Ionospheric Structure Modeling

Previous blogs have outlined the development of irregularity parameter estimation (IPE) as applied to ionospheric scintillation data and to simulations as described in Rino and Carrano and Rino, Carrano, and Yokoyama, respectively. The applications of IPE assume diagnostic measurements are characterized by two-component power-law SDFs. The theory of stochastic processes provides a framework for generating abstract realizations of processes that have statistically similar coherence properties. However, the physical phenomenon of interest is the evolving three-dimensional ionospheric irregularity structure, particularly equatorial spread F which refers to diagnostic HF sounder back scatter from equatorial plasma bubbles (EPBs).

Whereas the structure that immediately identifies EPBs depends on configuration, SDFs ignore the phase of the Fourier components that define the structure. Furthermore, Fourier components that equate wavelength and structure scale are not physically realizable. Configuration-space models use random configurations of three-dimensional physically realizations of striations with definitive scales as described in Rino and Carrano. The fact that the configuration space-model provides both physical realizations and SDFs makes it ideally suited for validating propagation models, which start with three-dimensional structure models an predict diagnostic measurements. Of particular interest are two-dimensional propagation models and the equivalent phase-screen model. The interrelations are developed in Rino and Carrano.

Most recently we have begun to consider some broader issues regarding structure models. Ionospheric physics is concerned with all aspects of the earth’s ionosphere, which are generally manifest in changes of the electron density as a function of position and time. Ionospheric models capture the attributes that can be represented with parameterized mathematical expressions. These quasi-equilibrium models provide starting point for incorporating ionospheric disturbances, which may themselves admit analytic characterization. Internal waves provide an example. Stochastic structure does not admit direct mathematical realization except through physics-based simulations. Furthermore, there is no definitive scale at which structure transitions from quasi-deterministic to stochastic. In a diagnostic measurement segments that support stochastic characterization must be identified. More formally, the density structure must be broken down by scale. At some point in this process the sub structure is effectively stochastic and locally in-homogeneous.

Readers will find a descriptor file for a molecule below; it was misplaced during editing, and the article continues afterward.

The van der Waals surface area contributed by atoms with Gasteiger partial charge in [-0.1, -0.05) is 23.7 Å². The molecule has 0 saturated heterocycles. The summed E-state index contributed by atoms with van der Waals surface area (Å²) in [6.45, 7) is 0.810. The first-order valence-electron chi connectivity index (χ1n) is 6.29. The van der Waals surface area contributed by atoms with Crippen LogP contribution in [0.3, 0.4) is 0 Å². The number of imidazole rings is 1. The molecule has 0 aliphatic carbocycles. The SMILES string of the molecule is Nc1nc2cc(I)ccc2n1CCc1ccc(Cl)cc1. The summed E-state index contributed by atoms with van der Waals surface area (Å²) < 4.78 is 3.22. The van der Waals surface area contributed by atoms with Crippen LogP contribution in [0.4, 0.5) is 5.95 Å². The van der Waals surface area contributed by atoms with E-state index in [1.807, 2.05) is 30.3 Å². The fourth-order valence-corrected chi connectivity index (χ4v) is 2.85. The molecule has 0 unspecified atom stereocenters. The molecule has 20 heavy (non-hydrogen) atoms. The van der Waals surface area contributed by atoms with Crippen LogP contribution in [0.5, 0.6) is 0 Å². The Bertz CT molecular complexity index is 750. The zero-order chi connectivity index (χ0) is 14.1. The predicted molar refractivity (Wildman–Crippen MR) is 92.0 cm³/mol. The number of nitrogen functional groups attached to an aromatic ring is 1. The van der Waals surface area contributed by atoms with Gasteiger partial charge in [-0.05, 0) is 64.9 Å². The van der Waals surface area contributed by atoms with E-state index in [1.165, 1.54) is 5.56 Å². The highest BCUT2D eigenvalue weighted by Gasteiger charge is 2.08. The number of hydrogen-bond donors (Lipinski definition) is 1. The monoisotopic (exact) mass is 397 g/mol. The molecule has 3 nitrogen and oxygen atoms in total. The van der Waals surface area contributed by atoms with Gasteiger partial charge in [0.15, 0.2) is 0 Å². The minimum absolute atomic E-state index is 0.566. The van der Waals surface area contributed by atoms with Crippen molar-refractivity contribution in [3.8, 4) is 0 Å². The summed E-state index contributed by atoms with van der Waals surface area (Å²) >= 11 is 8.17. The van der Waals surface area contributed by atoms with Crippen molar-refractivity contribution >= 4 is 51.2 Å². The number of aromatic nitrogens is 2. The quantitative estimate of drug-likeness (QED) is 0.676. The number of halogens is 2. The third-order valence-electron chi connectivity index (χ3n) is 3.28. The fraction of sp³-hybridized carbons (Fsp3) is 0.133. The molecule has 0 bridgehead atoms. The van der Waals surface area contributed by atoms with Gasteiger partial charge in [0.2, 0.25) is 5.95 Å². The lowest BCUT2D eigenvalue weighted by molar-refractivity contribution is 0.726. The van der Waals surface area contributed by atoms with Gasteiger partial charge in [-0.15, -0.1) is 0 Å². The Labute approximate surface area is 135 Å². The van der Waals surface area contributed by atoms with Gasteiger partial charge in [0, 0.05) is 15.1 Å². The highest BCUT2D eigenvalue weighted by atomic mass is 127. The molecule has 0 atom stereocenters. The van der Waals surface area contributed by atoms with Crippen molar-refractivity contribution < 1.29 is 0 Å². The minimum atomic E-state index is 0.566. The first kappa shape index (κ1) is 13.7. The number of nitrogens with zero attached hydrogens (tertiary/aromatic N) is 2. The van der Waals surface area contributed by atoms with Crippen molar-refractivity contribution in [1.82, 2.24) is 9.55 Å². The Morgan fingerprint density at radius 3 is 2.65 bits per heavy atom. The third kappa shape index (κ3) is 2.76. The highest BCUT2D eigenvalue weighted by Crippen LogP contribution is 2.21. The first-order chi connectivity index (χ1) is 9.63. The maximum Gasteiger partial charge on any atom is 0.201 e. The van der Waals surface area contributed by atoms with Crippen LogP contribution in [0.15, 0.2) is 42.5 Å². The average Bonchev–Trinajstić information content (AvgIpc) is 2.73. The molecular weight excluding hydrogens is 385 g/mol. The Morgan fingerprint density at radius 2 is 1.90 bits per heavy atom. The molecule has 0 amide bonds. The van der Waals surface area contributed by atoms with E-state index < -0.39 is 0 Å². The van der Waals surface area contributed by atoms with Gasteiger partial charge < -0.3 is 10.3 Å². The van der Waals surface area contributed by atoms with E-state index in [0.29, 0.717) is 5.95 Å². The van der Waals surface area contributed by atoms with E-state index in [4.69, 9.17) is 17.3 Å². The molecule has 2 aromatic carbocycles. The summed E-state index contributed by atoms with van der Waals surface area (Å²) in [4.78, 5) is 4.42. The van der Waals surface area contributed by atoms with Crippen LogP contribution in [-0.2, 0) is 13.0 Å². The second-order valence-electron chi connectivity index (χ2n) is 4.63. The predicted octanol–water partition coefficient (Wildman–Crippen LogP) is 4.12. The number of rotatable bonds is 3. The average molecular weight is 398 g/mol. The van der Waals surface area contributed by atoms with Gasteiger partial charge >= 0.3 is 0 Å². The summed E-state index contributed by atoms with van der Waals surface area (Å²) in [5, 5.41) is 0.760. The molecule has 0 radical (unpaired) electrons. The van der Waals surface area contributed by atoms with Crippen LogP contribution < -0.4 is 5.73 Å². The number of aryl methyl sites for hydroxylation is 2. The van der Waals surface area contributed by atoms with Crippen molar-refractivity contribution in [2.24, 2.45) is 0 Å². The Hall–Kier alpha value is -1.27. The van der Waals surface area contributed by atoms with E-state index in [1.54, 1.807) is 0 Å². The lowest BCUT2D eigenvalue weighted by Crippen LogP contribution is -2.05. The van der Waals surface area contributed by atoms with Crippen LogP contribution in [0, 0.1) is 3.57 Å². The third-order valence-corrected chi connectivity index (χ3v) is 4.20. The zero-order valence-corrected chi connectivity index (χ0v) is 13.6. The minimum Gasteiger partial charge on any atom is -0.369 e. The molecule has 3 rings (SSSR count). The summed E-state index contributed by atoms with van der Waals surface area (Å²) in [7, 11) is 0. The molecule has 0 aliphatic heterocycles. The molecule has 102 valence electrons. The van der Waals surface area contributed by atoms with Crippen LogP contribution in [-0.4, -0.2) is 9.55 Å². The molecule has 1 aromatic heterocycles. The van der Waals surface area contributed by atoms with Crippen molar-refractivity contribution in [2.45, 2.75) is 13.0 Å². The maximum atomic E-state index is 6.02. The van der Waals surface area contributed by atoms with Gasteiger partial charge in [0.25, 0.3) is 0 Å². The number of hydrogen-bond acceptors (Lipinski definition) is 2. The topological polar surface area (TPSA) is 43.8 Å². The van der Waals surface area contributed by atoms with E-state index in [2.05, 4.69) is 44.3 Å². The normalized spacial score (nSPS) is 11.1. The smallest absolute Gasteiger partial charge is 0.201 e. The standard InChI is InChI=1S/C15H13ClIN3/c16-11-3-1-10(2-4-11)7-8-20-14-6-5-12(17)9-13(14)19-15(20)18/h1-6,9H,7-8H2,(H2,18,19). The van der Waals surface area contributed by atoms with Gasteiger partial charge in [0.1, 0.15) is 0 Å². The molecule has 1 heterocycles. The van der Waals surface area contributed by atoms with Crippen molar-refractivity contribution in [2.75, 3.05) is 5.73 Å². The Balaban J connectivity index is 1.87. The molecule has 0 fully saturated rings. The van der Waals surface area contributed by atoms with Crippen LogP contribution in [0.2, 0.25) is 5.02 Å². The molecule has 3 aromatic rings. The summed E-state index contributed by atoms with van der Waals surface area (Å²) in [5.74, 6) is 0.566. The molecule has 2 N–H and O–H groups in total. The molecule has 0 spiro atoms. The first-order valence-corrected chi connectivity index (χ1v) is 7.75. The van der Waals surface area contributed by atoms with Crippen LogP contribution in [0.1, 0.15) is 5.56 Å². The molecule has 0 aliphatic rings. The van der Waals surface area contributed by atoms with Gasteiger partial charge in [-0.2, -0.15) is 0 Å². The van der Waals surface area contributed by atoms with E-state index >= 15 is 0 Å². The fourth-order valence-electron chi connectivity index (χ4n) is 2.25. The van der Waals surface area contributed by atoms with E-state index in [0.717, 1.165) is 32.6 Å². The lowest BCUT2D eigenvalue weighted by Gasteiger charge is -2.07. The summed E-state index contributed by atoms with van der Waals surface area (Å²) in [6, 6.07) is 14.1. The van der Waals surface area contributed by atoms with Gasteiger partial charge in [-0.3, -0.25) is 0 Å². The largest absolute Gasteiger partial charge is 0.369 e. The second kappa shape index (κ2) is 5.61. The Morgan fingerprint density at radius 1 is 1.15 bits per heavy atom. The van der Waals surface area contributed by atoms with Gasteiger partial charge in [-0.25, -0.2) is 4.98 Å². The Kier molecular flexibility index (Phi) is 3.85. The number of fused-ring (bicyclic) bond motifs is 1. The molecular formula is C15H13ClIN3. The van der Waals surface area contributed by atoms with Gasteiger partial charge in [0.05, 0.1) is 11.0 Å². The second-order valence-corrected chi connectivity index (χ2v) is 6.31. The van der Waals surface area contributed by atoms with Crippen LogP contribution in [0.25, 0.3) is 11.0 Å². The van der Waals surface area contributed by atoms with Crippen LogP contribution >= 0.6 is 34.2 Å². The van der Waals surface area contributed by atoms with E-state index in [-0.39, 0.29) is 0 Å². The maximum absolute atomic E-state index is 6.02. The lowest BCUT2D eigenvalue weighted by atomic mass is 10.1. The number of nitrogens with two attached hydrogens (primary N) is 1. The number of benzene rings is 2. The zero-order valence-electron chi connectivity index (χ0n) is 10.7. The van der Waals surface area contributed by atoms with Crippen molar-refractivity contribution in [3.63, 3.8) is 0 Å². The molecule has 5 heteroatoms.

An approach to ionospheric modeling and segmentation was introduced at a Living With a Star workshop presentation. A detailed discussion can be found in an unpublished note. With the global ionospheric coverage provided through the GNSS satellites, direct measurement of total electron content (TEC) is particularly appealing. In particular, the gigahertz frequencies used by the GNSS satellites is by design minimally affected by scintillation. By design GNSS satellites are minimally affected by propagation disturbances, whereby global TEC observations can be processed to extract stochastic structure, as described in Rino et al.

About Chuck

Retired research engineer. Recently published book "The Theory of Scintillation with Applications in Remote Sensing," John Wiley IEEE Press, 201
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